MARTIN: Yeah.

Mr. POKIN: …from across the nation. And our Web site hits were just off the chart.

MARTIN: What were people saying? Were they mostly just disturbed by the facts of this story, that adults would create this fake MySpace account and say these disparaging remarks about this young girl that led to her suicide? Or were they angry about the family and wanting to out them?

Mr. POKIN: I think there was outrage at the family. There was outrage that how could this not be a crime.

MARTIN: Mm-hmm.

Mr. POKIN: And then there were people who were upset with us for not naming the other family.

MARTIN: Mm-hmm.

Mr. POKIN: And then there were - there was a lot of response from people who were very grateful that we ran this story and we brought this issue to light.

MARTIN: What is going on in that community? I mean, some of the reporting on this, it just sounds like this has touched so many people. It's angered - it's created so much anger and sadness. Can you explain what's going on? The families still live quite close to each other, correct?

Mr. POKIN: They do. They live on the same block, which is just a real - I don't know. It's just a real tense, uncomfortable situation.

MARTIN: Mm-hmm.

Mr. POKIN: There have been acts of vandalism against the other family, the family down the block.

MARTIN: Mm-hmm.

Mr. POKIN: The father of Megan, his name is Ron Meier, he's currently facing a charge of misdemeanor vandalism for allegedly driving his truck and churning up their lawn. The other family has installed security cameras on their house…

MARTIN: Oh, my.

Mr. POKIN: …to thwart that.

MARTIN: Well, let me ask you this. Has this prompted a larger conversation about the law and the Internet and this kind of nebulous space where something like this could happen?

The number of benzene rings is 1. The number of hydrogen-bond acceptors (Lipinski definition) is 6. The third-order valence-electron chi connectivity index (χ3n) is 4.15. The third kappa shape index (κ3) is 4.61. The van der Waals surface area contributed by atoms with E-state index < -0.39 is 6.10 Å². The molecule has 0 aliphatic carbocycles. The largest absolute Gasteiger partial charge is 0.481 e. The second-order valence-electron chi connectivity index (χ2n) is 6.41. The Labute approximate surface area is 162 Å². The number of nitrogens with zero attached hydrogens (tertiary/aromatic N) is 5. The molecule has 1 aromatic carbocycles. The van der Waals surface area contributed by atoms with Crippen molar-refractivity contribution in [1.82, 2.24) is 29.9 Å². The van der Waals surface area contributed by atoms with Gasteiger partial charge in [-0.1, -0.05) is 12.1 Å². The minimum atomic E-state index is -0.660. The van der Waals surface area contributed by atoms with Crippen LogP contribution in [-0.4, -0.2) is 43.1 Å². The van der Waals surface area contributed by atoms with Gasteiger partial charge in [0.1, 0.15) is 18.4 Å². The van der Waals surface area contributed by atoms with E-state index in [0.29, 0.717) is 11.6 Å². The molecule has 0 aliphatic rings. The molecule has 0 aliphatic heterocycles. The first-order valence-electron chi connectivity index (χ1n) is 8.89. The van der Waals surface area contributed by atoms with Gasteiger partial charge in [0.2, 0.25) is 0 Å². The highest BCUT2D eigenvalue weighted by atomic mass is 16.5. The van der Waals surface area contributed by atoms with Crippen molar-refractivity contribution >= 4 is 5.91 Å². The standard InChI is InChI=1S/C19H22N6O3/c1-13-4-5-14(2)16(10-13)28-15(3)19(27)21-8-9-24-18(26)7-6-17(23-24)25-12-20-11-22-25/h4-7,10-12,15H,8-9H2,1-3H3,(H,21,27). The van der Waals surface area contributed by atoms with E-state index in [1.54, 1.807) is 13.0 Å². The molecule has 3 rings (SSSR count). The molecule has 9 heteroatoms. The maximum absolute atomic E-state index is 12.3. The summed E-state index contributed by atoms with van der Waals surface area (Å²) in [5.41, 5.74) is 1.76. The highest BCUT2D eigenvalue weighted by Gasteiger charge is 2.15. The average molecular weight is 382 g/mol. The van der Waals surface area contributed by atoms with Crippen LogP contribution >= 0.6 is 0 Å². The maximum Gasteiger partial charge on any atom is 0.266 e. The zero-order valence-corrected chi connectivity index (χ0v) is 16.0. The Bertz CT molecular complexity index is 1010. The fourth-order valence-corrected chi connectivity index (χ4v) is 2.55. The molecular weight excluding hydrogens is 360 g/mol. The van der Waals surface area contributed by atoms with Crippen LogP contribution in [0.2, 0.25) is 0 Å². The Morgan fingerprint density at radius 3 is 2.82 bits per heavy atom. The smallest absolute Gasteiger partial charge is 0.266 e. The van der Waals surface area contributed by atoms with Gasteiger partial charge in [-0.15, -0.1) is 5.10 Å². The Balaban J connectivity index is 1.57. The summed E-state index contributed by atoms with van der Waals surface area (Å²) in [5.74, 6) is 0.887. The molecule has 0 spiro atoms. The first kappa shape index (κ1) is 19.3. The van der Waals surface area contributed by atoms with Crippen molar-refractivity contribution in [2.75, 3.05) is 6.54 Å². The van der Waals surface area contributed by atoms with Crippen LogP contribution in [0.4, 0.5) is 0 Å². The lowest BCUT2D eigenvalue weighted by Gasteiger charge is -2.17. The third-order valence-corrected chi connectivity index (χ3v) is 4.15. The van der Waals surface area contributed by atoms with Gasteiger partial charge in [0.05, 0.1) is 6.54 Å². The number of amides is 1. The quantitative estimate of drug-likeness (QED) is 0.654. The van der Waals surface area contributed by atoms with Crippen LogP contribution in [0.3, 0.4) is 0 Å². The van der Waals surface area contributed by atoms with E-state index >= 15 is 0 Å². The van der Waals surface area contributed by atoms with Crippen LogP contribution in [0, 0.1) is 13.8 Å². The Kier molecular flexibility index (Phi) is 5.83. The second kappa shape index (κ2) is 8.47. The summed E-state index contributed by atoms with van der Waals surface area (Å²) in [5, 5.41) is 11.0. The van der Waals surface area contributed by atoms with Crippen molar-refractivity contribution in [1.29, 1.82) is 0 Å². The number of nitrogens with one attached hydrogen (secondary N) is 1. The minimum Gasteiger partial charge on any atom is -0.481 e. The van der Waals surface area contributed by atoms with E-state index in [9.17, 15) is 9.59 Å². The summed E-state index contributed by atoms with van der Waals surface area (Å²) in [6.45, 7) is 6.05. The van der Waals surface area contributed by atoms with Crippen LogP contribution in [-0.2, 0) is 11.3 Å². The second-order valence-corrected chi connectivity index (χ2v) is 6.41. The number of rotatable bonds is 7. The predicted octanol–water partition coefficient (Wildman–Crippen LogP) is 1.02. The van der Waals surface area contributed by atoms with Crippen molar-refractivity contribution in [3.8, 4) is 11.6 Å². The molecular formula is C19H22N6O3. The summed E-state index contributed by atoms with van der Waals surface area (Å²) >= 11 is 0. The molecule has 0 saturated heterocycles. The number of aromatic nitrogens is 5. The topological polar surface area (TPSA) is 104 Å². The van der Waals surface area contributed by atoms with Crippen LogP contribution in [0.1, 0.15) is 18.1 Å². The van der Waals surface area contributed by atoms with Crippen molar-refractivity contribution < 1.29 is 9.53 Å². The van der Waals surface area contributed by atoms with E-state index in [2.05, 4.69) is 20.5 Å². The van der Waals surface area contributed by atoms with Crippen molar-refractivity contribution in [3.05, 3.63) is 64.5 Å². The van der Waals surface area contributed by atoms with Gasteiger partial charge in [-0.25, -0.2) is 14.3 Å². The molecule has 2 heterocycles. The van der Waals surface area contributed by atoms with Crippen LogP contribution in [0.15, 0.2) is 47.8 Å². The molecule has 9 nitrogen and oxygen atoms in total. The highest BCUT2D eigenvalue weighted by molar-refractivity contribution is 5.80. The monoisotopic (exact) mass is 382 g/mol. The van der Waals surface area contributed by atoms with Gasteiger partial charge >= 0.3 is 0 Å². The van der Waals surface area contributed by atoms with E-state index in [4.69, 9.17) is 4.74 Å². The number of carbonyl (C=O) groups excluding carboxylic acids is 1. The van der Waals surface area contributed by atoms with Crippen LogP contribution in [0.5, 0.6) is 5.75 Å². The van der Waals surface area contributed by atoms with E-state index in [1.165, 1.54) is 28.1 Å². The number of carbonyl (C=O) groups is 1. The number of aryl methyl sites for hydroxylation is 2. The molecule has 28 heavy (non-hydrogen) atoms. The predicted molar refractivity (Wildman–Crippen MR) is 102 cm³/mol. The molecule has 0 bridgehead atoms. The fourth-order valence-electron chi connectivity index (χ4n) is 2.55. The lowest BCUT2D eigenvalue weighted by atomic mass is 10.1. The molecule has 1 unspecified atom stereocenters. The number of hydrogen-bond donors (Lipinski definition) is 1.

Mr. POKIN: Yeah, absolutely. The community, the city where this happened is in Darden Prairie, and a city of 7,000 people. And the mayor read the story and immediately contacted the city attorney and said, what can we do? And they're a fourth-class city, they're a small city, so it's not a lot. But they immediately did that. They gathered and they have passed a law making cyber space harassment a - the best they could do is a class B misdemeanor, 90 days in jail, up to a $500 fine. But they did that.

MARTIN: Hmm.

Mr. POKIN: And subsequently, the local state lawmakers have said that, you know, we're going to look at this in the coming session, which begins in January. We're going to take a close look at this and see what we can do.

MARTIN: Hmm. And what's the next step, as far as you're concerned, in this story? How this is unfolding?

Mr. POKIN: Well, the local prosecutor is still looking at the case. Apparently, there were some - he says, you know, he's looking at it for the first time. He didn't get a good look at it. There were some - apparently, some miscommunication between the sheriff's department which investigated it in his office. And he is looking at it, so the - I think the next step would be when he says he is or is not going to file charges against the family down the street.

MARTIN: What's it been like to cover this story for you?

Mr. POKIN: Oh, it's been an adventure.

MARTIN: Yeah.

Mr. POKIN: It's - I've spent a lot of time trying to go through my e-mails, and, you know, I try to do the best I can in terms of devoting my time to people such as yourself who want to talk to me and…

MARTIN: Yeah. Well…

Mr. POKIN: …in continuing to do my job. I have the support of my editors to try to answer media requests.

MARTIN: It's a tough question. It's a tough story. Thanks for covering it.

Steve Pokin is a columnist for the suburban journals of St. Charles County, Missouri. He wrote the story behind Megan Meier's death. Thanks so much for being here.

Mr. POKIN: Well, thank you very much.

ALISON STEWART, host:

It's interesting, Rachel. We had a couple of people on our blog try to out the family. And, as you mentioned, it's NPR's policy - not to do so.

Stay with THE BRYANT PARK PROJECT. We're back in 60.